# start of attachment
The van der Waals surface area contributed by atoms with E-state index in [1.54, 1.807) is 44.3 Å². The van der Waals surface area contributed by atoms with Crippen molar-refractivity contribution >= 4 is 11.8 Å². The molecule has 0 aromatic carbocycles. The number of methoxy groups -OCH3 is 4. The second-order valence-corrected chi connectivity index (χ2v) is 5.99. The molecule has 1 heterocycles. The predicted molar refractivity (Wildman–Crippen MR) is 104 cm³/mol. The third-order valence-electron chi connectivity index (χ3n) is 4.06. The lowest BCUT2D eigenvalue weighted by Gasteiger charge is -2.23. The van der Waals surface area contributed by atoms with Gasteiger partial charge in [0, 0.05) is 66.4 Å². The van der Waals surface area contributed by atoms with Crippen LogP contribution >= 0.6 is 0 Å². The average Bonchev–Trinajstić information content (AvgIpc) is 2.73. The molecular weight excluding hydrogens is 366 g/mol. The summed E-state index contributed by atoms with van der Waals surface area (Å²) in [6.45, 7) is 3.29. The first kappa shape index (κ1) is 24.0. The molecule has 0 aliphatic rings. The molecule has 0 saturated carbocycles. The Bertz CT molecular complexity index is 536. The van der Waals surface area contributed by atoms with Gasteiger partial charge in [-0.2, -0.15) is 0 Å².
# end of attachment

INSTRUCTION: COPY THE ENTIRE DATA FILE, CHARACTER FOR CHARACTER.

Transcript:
The van der Waals surface area contributed by atoms with E-state index in [1.54, 1.807) is 44.3 Å². The van der Waals surface area contributed by atoms with Crippen molar-refractivity contribution >= 4 is 11.8 Å². The molecule has 0 aromatic carbocycles. The number of methoxy groups -OCH3 is 4. The second-order valence-corrected chi connectivity index (χ2v) is 5.99. The molecule has 1 heterocycles. The predicted molar refractivity (Wildman–Crippen MR) is 104 cm³/mol. The third-order valence-electron chi connectivity index (χ3n) is 4.06. The lowest BCUT2D eigenvalue weighted by Gasteiger charge is -2.23. The van der Waals surface area contributed by atoms with Gasteiger partial charge in [0, 0.05) is 66.4 Å². The van der Waals surface area contributed by atoms with Crippen LogP contribution >= 0.6 is 0 Å². The average Bonchev–Trinajstić information content (AvgIpc) is 2.73. The molecular weight excluding hydrogens is 366 g/mol. The summed E-state index contributed by atoms with van der Waals surface area (Å²) in [6.45, 7) is 3.29. The first kappa shape index (κ1) is 24.0. The molecule has 0 aliphatic rings. The molecule has 0 saturated carbocycles. The Bertz CT molecular complexity index is 536. The van der Waals surface area contributed by atoms with Gasteiger partial charge in [-0.2, -0.15) is 0 Å².